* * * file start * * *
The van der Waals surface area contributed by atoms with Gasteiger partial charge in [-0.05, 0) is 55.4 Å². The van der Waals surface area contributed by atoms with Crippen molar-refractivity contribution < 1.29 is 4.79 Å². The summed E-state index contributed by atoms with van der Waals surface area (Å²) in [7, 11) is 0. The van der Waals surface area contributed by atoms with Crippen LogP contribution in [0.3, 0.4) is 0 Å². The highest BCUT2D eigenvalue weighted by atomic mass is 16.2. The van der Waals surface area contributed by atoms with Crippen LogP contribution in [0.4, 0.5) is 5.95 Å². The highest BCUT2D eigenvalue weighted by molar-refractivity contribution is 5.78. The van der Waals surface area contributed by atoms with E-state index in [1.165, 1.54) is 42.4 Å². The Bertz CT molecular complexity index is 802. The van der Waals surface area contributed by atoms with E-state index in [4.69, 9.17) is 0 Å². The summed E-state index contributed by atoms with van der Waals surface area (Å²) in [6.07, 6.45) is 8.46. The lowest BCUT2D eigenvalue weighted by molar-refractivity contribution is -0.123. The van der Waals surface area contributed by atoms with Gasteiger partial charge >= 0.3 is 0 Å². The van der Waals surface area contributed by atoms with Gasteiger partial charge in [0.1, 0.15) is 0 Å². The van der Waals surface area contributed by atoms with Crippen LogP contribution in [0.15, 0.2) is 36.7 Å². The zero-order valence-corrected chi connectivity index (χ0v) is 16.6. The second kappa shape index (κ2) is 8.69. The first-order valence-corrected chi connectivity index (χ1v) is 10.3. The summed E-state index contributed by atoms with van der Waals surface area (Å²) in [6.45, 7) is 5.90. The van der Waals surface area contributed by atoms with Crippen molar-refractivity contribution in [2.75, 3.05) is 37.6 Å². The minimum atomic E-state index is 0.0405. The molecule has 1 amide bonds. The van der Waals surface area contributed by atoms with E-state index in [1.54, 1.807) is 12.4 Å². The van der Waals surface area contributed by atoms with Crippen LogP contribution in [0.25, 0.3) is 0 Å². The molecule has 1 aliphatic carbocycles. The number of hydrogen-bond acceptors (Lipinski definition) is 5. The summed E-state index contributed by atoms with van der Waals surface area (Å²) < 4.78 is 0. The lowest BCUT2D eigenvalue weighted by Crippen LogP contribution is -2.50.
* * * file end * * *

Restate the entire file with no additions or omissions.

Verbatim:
The van der Waals surface area contributed by atoms with Gasteiger partial charge in [-0.05, 0) is 55.4 Å². The van der Waals surface area contributed by atoms with Crippen molar-refractivity contribution < 1.29 is 4.79 Å². The summed E-state index contributed by atoms with van der Waals surface area (Å²) in [7, 11) is 0. The van der Waals surface area contributed by atoms with Crippen LogP contribution in [0.3, 0.4) is 0 Å². The highest BCUT2D eigenvalue weighted by atomic mass is 16.2. The van der Waals surface area contributed by atoms with Crippen LogP contribution in [0.4, 0.5) is 5.95 Å². The highest BCUT2D eigenvalue weighted by molar-refractivity contribution is 5.78. The van der Waals surface area contributed by atoms with E-state index in [1.165, 1.54) is 42.4 Å². The Bertz CT molecular complexity index is 802. The van der Waals surface area contributed by atoms with E-state index in [4.69, 9.17) is 0 Å². The summed E-state index contributed by atoms with van der Waals surface area (Å²) in [6.07, 6.45) is 8.46. The lowest BCUT2D eigenvalue weighted by molar-refractivity contribution is -0.123. The van der Waals surface area contributed by atoms with Gasteiger partial charge >= 0.3 is 0 Å². The van der Waals surface area contributed by atoms with Gasteiger partial charge in [0.1, 0.15) is 0 Å². The van der Waals surface area contributed by atoms with Crippen LogP contribution in [0.15, 0.2) is 36.7 Å². The zero-order valence-corrected chi connectivity index (χ0v) is 16.6. The second kappa shape index (κ2) is 8.69. The first-order valence-corrected chi connectivity index (χ1v) is 10.3. The summed E-state index contributed by atoms with van der Waals surface area (Å²) in [6.45, 7) is 5.90. The van der Waals surface area contributed by atoms with Crippen molar-refractivity contribution in [2.75, 3.05) is 37.6 Å². The minimum atomic E-state index is 0.0405. The molecule has 1 amide bonds. The van der Waals surface area contributed by atoms with E-state index in [1.54, 1.807) is 12.4 Å². The van der Waals surface area contributed by atoms with Crippen LogP contribution in [0.25, 0.3) is 0 Å². The molecule has 1 aliphatic carbocycles. The number of hydrogen-bond acceptors (Lipinski definition) is 5. The summed E-state index contributed by atoms with van der Waals surface area (Å²) < 4.78 is 0. The lowest BCUT2D eigenvalue weighted by Crippen LogP contribution is -2.50.